Environmental scanning electron microscopy (ESEM) was used to study the morphology of the articular surface and the effects of dehydration. Study of the physiological surface at high magnification has previously been limited by the preparation procedures required for both scanning and transmission electron microscopy (SEM and TEM). Using ESEM, which does not require such preparation, it was noted that the surface of fully hydrated articular cartilage was smooth at all magnifications and that surface features quickly formed upon dehydration. Subsequently it was found that dehydration damage resulting from exposure of the cartilage to air for periods of between 6 and 48 min was not reversible by immersion of the cartilage in a nutrient solution. The results imply that irreversible damage to the articular surface could result from even brief exposure to air, similar to that experienced during operative procedures. Such damage to the surface could initiate anomalous wear and lubrication processes in synovial joints, possibly leading to degenerative joint conditions.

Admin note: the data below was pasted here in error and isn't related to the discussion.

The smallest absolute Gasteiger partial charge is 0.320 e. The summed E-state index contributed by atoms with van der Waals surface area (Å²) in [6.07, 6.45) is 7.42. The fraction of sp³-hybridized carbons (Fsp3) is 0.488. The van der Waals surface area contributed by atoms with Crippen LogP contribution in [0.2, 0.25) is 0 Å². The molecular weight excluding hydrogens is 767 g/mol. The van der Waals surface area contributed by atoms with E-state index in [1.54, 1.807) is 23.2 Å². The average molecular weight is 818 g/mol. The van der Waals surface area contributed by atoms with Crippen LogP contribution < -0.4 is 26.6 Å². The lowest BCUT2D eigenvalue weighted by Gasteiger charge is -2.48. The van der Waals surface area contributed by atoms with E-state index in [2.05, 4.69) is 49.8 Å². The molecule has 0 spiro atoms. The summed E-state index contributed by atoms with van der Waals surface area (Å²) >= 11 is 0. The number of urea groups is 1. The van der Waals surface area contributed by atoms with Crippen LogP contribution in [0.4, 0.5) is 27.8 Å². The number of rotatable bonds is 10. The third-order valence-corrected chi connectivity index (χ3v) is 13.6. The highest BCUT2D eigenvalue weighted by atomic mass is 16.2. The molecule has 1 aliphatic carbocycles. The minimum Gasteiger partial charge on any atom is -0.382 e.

|Journal||Journal of Orthopaedic Rheumatology|
|Publication status||Published - 1993|